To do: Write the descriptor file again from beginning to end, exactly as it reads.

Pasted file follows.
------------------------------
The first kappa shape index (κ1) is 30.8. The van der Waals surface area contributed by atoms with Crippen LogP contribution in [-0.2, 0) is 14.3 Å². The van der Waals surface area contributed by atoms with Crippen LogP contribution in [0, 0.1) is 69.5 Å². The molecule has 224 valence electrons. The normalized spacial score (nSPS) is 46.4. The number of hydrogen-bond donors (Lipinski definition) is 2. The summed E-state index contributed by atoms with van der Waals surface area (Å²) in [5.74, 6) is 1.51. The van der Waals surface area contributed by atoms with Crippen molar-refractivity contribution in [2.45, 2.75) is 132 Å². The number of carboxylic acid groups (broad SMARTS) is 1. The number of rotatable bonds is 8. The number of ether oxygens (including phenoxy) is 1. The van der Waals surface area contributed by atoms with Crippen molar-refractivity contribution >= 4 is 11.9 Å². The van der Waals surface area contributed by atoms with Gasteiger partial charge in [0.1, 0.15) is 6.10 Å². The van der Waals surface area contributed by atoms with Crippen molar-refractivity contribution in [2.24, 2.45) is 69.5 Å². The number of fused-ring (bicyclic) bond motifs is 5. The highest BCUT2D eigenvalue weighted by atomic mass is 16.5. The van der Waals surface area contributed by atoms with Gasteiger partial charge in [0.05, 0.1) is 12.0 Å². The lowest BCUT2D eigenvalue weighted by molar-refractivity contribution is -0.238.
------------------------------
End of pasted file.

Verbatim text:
The first kappa shape index (κ1) is 30.8. The van der Waals surface area contributed by atoms with Crippen LogP contribution in [-0.2, 0) is 14.3 Å². The van der Waals surface area contributed by atoms with Crippen LogP contribution in [0, 0.1) is 69.5 Å². The molecule has 224 valence electrons. The normalized spacial score (nSPS) is 46.4. The number of hydrogen-bond donors (Lipinski definition) is 2. The summed E-state index contributed by atoms with van der Waals surface area (Å²) in [5.74, 6) is 1.51. The van der Waals surface area contributed by atoms with Crippen molar-refractivity contribution in [2.45, 2.75) is 132 Å². The number of carboxylic acid groups (broad SMARTS) is 1. The number of rotatable bonds is 8. The number of ether oxygens (including phenoxy) is 1. The van der Waals surface area contributed by atoms with Crippen molar-refractivity contribution >= 4 is 11.9 Å². The van der Waals surface area contributed by atoms with Gasteiger partial charge in [0.1, 0.15) is 6.10 Å². The van der Waals surface area contributed by atoms with Crippen molar-refractivity contribution in [2.24, 2.45) is 69.5 Å². The number of fused-ring (bicyclic) bond motifs is 5. The highest BCUT2D eigenvalue weighted by atomic mass is 16.5. The van der Waals surface area contributed by atoms with Gasteiger partial charge in [0.05, 0.1) is 12.0 Å². The lowest BCUT2D eigenvalue weighted by molar-refractivity contribution is -0.238.